HISTORY can sometimes be inauspicious in the making. And certainly as the squally autumnal showers swirled around the open expanses at the Saughton Enclosure in Edinburgh to see Lothian Thistle Hutchison Vale of the East of Scotland League play their first ever Scottish Cup tie against senior opposition in the shape of Montrose, you’ve got to say the grand old competition has probably had its more romantic moments.
But this was yet another uplifting tale to add to the many that have been woven over the years in the tournament’s history. The home side, after a shaky start which saw them go behind after only 12 minutes, came back in impressive fashion to square matters before the interval, and were completely deserving of another crack at this one in a replay at Links Park.
It marks another remarkable milestone in the slow, patient ascension of the Edinburgh club, originally founded in 1969, whose current name arises from Lothian Thistle joining forces with Hutcheson Vale – themselves a renowned force in youth football, whose starlets have included John Collins, Kenny Miller and Gary Locke, to name only a few.
Initially, it seemed that this would be a perfunctory win for Montrose as they came flying out of the traps, seemingly intent on blowing away their non-league opponents in much the same way as the stormy gusts of wind threatened to send the little marquee that had been erected for matchday VIPs hurtling in the direction of nearby Tynecastle. Graham Webster repeatedly galloped down the right flank and it was from one such run that the Angus side took the lead, his cross being hooked back to Ross Campbell, who stroked the ball into the net.
Crucially, they failed to build on this quickfire start, however, and Thistle’s nerves visibly calmed. Once they got the range of their passing with the strong wind at their backs they began to ask questions of their League Two opponents. In 36 minutes, they were level with centre-half Richie Wilkes powering home a header after he was left unmarked at a corner, and indeed such was the assurance that the underdogs were now playing with that they almost grabbed the lead just before the break with another fine set-piece, this time from Darren Smith, which once again saw Jordan Millar fully tested.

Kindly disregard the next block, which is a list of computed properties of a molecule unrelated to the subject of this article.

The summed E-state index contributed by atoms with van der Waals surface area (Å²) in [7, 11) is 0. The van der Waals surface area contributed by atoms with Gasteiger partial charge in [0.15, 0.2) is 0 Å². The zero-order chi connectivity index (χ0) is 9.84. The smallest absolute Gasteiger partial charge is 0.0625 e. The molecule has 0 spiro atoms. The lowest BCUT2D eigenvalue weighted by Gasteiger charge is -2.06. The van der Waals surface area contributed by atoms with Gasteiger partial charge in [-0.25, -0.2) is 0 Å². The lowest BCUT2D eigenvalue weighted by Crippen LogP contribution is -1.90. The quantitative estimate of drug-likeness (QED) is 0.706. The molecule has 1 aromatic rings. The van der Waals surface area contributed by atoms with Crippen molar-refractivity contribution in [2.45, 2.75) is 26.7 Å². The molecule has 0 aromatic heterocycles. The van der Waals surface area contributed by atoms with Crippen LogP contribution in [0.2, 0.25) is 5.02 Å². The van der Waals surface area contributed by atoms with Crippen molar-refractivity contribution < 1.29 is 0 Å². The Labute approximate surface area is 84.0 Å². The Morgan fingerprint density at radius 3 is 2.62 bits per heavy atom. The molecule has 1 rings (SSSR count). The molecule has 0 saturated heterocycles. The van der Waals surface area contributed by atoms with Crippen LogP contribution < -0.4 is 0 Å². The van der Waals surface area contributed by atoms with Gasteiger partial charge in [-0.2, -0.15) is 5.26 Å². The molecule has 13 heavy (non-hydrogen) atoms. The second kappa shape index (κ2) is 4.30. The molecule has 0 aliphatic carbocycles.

With the elements favouring them, it was expected that Montrose would go on to dominate after the break. But the guts and composure of the hosts meant they were never able to impose themselves to any great degree. That the closing 45 minutes were in fact a fairly arid stalemate will hardly matter a jot when the Thistle players and club officials reflect on this momentous occasion.
They might, in fact, have been celebrating a sensational victory as substitute Willis Hare stuck the ball in the net in the 90th minute only for it to be ruled offside.
Afterwards, the pride oozed from all those connected with the EoSL side. “Listen, if you had said beforehand we were going to get a draw, we’d have taken it,” insisted Thistle manager Raymond Carr. “But I think we were unlucky not to steal it at the end. They will call it a shock, but these guys work hard during the week and are looking to go further in the game.”
His words were echoed by Tom Allison, club chairman and original manager way back in 1969. “The lads did first class today – and we’re still in the draw for the next round,” he said with a broad smile.
For Montrose manager Paul Hegarty, the romance of the cup turned out to be more like an awkward first date on this occasion – and while commending Thistle on their sterling endeavours, he made no attempt to disguise his frustration with his own players’ efforts. “If you were a neutral today you would probably have said that Lothian Thistle Hutcheson Vale deserved more in the end.
“My players weren’t strong, sharp, aggressive or clinical enough”, he continued. “We had a band of dedicated supporters down here today expecting to see a winning performance. I’d like to apologise to them as the players let themselves down.”